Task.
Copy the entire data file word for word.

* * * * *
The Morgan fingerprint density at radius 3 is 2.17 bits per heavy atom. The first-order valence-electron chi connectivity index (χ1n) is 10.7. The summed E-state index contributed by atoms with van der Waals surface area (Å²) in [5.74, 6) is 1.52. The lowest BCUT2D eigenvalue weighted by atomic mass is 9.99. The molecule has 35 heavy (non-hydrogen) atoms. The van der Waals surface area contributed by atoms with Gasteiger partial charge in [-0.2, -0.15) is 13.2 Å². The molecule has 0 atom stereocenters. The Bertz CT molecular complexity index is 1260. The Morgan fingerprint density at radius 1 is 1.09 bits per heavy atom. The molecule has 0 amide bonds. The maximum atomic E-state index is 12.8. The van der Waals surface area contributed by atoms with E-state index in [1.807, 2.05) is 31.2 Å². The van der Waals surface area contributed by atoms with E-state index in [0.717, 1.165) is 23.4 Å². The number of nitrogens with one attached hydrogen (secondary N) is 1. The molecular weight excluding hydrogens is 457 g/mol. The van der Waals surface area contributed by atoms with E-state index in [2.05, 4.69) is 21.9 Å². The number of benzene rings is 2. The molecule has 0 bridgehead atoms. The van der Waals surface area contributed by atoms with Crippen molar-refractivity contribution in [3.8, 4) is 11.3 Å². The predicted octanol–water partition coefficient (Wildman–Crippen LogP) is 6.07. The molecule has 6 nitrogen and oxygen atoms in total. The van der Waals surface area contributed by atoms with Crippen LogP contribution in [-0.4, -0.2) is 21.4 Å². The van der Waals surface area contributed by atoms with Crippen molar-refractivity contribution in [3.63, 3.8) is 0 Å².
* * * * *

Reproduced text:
The Morgan fingerprint density at radius 3 is 2.17 bits per heavy atom. The first-order valence-electron chi connectivity index (χ1n) is 10.7. The summed E-state index contributed by atoms with van der Waals surface area (Å²) in [5.74, 6) is 1.52. The lowest BCUT2D eigenvalue weighted by atomic mass is 9.99. The molecule has 35 heavy (non-hydrogen) atoms. The van der Waals surface area contributed by atoms with Gasteiger partial charge in [-0.2, -0.15) is 13.2 Å². The molecule has 0 atom stereocenters. The Bertz CT molecular complexity index is 1260. The Morgan fingerprint density at radius 1 is 1.09 bits per heavy atom. The molecule has 0 amide bonds. The maximum atomic E-state index is 12.8. The van der Waals surface area contributed by atoms with E-state index in [1.807, 2.05) is 31.2 Å². The van der Waals surface area contributed by atoms with E-state index in [0.717, 1.165) is 23.4 Å². The number of nitrogens with one attached hydrogen (secondary N) is 1. The molecular weight excluding hydrogens is 457 g/mol. The van der Waals surface area contributed by atoms with E-state index in [2.05, 4.69) is 21.9 Å². The number of benzene rings is 2. The molecule has 0 bridgehead atoms. The van der Waals surface area contributed by atoms with Crippen molar-refractivity contribution in [3.8, 4) is 11.3 Å². The predicted octanol–water partition coefficient (Wildman–Crippen LogP) is 6.07. The molecule has 6 nitrogen and oxygen atoms in total. The van der Waals surface area contributed by atoms with Crippen LogP contribution in [-0.4, -0.2) is 21.4 Å². The van der Waals surface area contributed by atoms with Crippen molar-refractivity contribution in [3.63, 3.8) is 0 Å².